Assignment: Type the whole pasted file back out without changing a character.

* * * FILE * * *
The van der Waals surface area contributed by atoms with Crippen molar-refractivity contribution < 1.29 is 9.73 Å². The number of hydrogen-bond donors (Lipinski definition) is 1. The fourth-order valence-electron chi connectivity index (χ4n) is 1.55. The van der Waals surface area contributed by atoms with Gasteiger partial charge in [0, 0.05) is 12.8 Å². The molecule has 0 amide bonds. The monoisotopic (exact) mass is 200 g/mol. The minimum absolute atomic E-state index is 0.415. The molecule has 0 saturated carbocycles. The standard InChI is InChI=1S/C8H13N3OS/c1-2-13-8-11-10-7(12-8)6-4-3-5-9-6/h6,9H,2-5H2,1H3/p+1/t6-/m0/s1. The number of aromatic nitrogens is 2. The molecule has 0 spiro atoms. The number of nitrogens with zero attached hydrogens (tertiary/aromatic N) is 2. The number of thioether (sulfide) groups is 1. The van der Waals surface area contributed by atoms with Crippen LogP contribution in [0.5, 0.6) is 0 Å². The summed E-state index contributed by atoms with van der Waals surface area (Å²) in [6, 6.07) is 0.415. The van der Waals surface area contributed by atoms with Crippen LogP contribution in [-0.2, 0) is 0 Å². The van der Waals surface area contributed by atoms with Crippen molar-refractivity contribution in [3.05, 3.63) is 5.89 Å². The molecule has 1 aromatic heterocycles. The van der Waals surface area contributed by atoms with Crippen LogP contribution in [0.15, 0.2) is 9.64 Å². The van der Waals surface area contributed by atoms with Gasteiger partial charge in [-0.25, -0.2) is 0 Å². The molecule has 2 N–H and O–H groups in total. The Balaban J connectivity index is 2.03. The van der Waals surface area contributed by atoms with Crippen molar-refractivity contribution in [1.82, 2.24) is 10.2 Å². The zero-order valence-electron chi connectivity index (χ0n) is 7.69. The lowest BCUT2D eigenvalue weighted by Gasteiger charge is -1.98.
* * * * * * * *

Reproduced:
The van der Waals surface area contributed by atoms with Crippen molar-refractivity contribution < 1.29 is 9.73 Å². The number of hydrogen-bond donors (Lipinski definition) is 1. The fourth-order valence-electron chi connectivity index (χ4n) is 1.55. The van der Waals surface area contributed by atoms with Gasteiger partial charge in [0, 0.05) is 12.8 Å². The molecule has 0 amide bonds. The monoisotopic (exact) mass is 200 g/mol. The minimum absolute atomic E-state index is 0.415. The molecule has 0 saturated carbocycles. The standard InChI is InChI=1S/C8H13N3OS/c1-2-13-8-11-10-7(12-8)6-4-3-5-9-6/h6,9H,2-5H2,1H3/p+1/t6-/m0/s1. The number of aromatic nitrogens is 2. The molecule has 0 spiro atoms. The number of nitrogens with zero attached hydrogens (tertiary/aromatic N) is 2. The number of thioether (sulfide) groups is 1. The van der Waals surface area contributed by atoms with Crippen LogP contribution in [0.5, 0.6) is 0 Å². The summed E-state index contributed by atoms with van der Waals surface area (Å²) in [6, 6.07) is 0.415. The van der Waals surface area contributed by atoms with Crippen LogP contribution in [-0.2, 0) is 0 Å². The van der Waals surface area contributed by atoms with Crippen molar-refractivity contribution in [3.05, 3.63) is 5.89 Å². The molecule has 1 aromatic heterocycles. The van der Waals surface area contributed by atoms with Crippen LogP contribution in [0.15, 0.2) is 9.64 Å². The van der Waals surface area contributed by atoms with Gasteiger partial charge in [-0.25, -0.2) is 0 Å². The molecule has 2 N–H and O–H groups in total. The Balaban J connectivity index is 2.03. The van der Waals surface area contributed by atoms with Crippen molar-refractivity contribution in [1.82, 2.24) is 10.2 Å². The zero-order valence-electron chi connectivity index (χ0n) is 7.69. The lowest BCUT2D eigenvalue weighted by Gasteiger charge is -1.98.